|Directed by:||Marc Foster|
|Written by:||Milo Addica, Will Rokos|
|Starring:||Billy Bob Thornton, Halle Berry, Heath Ledger, Peter Boyle, Sean Combs|
|Released:||March 28, 2002|
It’ll be almost impossible to explain in words how much I loved Monster’s Ball. On paper, it’s a simple story but at a time when I’m as sensitively cynical as ever, this film packed a very strong emotional punch.
Buck (Boyle), Hank (Thornton) and Sonny (Ledger) are three generations in the Grotowski Family. Hank and Sonny currently work as prison guards in the Correctional Facility. Ready to be executed is Lawrence Musgrove (Combs) who after 11 years of failed appeals awaits his meeting with the electric chair. His wife, Leticia (Berry) and their son, Tyrell, pay a final emotional visit.
At the execution, Sonny loses his composure (and guts) on escorting Lawrence from his cell. This is just another reason for Hank to be disappointed in his son and he’s not afraid to tell him this to his face. In the following days, Leticia loses her job and the bank has served a 30-day eviction notice. Both Hank and Leticia are subconsciously seeking someone to emotionally confide it and in an unfortunate and shocking coincidence, they find themselves together.
Revealing more will spoil the experience so I’ll keep tight-lipped regarding the intriguingly depressing plot developments. Marc Foster is a wonderful choice as director. The screenplay requires the story be told slowly and to compensate, he shows the actions of more than one character during particular scenes. The grim colouring and camerawork is spot on. A sex scene between Berry and Thornton is refreshingly honest and not glossed up.I’ve loved to hate Halle Berry as I dislike her choice of roles and her “award show darling” status but her chance has arrived to become a serious actress. She has taken this opportunity and transformed it into a life-changing role. Already an Academy Award winner, Halle Berry has indeed arrived. Billy Bob Thornton seems to like softspoken roles and is wonderful as is Heath Ledger in a minor role as his son. I enjoy a film lacking in dialogue as it becomes more a study of emotions and you watch and appreciate the characters instead of merely listening to them.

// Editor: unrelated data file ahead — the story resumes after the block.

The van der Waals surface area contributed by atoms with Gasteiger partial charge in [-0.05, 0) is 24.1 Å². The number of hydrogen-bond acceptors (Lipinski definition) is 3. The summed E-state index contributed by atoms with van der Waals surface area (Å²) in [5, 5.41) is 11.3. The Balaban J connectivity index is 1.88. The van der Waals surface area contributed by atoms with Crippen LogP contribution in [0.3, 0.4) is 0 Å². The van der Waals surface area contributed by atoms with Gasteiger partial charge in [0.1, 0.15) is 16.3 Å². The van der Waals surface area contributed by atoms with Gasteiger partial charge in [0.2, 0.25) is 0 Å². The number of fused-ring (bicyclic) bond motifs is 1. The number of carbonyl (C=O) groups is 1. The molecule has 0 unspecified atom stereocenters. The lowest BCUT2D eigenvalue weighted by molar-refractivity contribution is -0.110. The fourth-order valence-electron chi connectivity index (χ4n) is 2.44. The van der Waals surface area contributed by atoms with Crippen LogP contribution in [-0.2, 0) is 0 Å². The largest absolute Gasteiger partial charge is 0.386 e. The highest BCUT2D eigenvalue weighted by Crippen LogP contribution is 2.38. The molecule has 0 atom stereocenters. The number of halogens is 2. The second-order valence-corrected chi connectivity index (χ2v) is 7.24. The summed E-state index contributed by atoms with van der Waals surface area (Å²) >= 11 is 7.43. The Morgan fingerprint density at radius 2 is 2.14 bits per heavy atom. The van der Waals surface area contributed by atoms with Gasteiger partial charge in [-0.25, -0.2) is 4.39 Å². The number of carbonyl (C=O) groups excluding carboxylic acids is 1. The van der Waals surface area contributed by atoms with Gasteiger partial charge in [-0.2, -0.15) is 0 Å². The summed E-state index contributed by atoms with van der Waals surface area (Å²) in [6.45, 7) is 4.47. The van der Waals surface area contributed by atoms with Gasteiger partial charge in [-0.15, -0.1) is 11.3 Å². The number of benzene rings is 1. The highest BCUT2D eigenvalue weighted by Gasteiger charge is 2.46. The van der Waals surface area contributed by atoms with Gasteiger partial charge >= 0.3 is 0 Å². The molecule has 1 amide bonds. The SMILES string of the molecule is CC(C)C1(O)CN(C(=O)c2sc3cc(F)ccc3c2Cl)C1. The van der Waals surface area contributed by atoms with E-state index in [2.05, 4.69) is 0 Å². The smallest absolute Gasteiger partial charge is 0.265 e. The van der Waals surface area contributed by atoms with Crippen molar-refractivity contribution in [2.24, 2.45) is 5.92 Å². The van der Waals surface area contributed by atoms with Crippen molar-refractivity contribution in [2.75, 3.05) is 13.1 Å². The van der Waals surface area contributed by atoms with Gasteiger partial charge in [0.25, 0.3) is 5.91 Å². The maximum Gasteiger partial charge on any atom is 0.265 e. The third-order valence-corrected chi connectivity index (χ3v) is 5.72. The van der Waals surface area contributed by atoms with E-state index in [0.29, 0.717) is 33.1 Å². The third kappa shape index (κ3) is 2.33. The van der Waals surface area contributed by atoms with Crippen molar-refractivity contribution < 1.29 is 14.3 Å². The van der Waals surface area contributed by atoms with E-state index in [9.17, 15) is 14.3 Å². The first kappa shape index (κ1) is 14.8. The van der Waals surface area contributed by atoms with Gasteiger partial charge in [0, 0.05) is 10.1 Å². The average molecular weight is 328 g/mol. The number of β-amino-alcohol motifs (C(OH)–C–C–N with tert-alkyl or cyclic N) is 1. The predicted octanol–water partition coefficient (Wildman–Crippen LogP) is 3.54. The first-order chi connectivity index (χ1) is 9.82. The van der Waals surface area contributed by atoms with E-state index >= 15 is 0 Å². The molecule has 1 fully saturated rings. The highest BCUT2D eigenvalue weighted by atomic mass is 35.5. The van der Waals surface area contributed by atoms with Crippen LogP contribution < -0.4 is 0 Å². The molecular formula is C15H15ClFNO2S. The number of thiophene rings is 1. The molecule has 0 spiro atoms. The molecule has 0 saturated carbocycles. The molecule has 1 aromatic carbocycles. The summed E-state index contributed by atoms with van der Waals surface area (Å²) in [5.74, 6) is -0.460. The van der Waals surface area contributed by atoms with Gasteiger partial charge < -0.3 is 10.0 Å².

Unnecessarily rated R for its strong sexual content, I hope Monster’s Ball finds an audience. People who whinge (including me) about continually unimpressive American movies can get off our bandwagon for a week and start telling others about this wonderful independent production funded by Lions Gate. An emotional rollercoaster that doesn’t stop until long after the cinema.